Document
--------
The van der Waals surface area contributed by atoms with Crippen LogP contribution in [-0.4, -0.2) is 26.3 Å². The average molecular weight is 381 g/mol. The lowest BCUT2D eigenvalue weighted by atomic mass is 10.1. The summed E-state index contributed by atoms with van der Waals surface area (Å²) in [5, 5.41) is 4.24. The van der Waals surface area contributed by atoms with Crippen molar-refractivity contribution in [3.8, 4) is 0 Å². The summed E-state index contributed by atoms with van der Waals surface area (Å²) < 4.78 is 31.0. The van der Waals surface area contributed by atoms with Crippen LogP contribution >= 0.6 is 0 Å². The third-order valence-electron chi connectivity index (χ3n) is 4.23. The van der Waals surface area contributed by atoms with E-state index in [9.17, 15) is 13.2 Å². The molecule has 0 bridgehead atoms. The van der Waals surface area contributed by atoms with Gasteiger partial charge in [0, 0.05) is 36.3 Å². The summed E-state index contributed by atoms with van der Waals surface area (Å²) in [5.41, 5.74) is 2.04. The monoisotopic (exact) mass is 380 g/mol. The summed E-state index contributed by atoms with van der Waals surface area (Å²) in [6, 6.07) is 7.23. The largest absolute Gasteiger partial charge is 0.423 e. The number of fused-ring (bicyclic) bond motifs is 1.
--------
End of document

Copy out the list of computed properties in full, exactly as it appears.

The van der Waals surface area contributed by atoms with Crippen LogP contribution in [-0.4, -0.2) is 26.3 Å². The average molecular weight is 381 g/mol. The lowest BCUT2D eigenvalue weighted by atomic mass is 10.1. The summed E-state index contributed by atoms with van der Waals surface area (Å²) in [5, 5.41) is 4.24. The van der Waals surface area contributed by atoms with Crippen molar-refractivity contribution in [3.8, 4) is 0 Å². The summed E-state index contributed by atoms with van der Waals surface area (Å²) < 4.78 is 31.0. The van der Waals surface area contributed by atoms with Crippen LogP contribution >= 0.6 is 0 Å². The third-order valence-electron chi connectivity index (χ3n) is 4.23. The van der Waals surface area contributed by atoms with E-state index in [9.17, 15) is 13.2 Å². The molecule has 0 bridgehead atoms. The van der Waals surface area contributed by atoms with Gasteiger partial charge in [0, 0.05) is 36.3 Å². The summed E-state index contributed by atoms with van der Waals surface area (Å²) in [5.41, 5.74) is 2.04. The monoisotopic (exact) mass is 380 g/mol. The summed E-state index contributed by atoms with van der Waals surface area (Å²) in [6, 6.07) is 7.23. The largest absolute Gasteiger partial charge is 0.423 e. The number of fused-ring (bicyclic) bond motifs is 1.